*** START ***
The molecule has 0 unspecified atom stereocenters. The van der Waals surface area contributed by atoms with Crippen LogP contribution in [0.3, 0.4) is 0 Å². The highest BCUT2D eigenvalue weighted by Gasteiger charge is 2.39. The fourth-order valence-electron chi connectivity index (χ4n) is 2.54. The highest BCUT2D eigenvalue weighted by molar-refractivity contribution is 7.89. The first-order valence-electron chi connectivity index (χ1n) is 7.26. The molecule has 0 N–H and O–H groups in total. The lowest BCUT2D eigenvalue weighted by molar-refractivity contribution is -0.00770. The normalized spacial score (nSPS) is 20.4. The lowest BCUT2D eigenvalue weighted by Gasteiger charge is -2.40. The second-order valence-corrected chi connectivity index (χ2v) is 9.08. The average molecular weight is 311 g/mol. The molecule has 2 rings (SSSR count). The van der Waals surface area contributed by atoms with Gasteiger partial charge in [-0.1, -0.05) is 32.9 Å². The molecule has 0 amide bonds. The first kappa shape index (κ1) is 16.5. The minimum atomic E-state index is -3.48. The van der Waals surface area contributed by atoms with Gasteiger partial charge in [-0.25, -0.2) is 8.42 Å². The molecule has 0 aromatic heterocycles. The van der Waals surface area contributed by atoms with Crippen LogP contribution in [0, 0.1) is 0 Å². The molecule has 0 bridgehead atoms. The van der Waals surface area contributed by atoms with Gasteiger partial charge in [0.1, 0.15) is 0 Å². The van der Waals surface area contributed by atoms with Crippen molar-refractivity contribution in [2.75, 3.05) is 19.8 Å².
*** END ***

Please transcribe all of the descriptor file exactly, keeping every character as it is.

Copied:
The molecule has 0 unspecified atom stereocenters. The van der Waals surface area contributed by atoms with Crippen LogP contribution in [0.3, 0.4) is 0 Å². The highest BCUT2D eigenvalue weighted by Gasteiger charge is 2.39. The fourth-order valence-electron chi connectivity index (χ4n) is 2.54. The highest BCUT2D eigenvalue weighted by molar-refractivity contribution is 7.89. The first-order valence-electron chi connectivity index (χ1n) is 7.26. The molecule has 0 N–H and O–H groups in total. The lowest BCUT2D eigenvalue weighted by molar-refractivity contribution is -0.00770. The normalized spacial score (nSPS) is 20.4. The lowest BCUT2D eigenvalue weighted by Gasteiger charge is -2.40. The second-order valence-corrected chi connectivity index (χ2v) is 9.08. The average molecular weight is 311 g/mol. The molecule has 2 rings (SSSR count). The van der Waals surface area contributed by atoms with Gasteiger partial charge in [-0.1, -0.05) is 32.9 Å². The molecule has 0 amide bonds. The first kappa shape index (κ1) is 16.5. The minimum atomic E-state index is -3.48. The van der Waals surface area contributed by atoms with Gasteiger partial charge in [-0.25, -0.2) is 8.42 Å². The molecule has 0 aromatic heterocycles. The van der Waals surface area contributed by atoms with Crippen LogP contribution in [0, 0.1) is 0 Å². The molecule has 0 bridgehead atoms. The van der Waals surface area contributed by atoms with Gasteiger partial charge in [0.1, 0.15) is 0 Å². The van der Waals surface area contributed by atoms with Crippen molar-refractivity contribution in [2.75, 3.05) is 19.8 Å².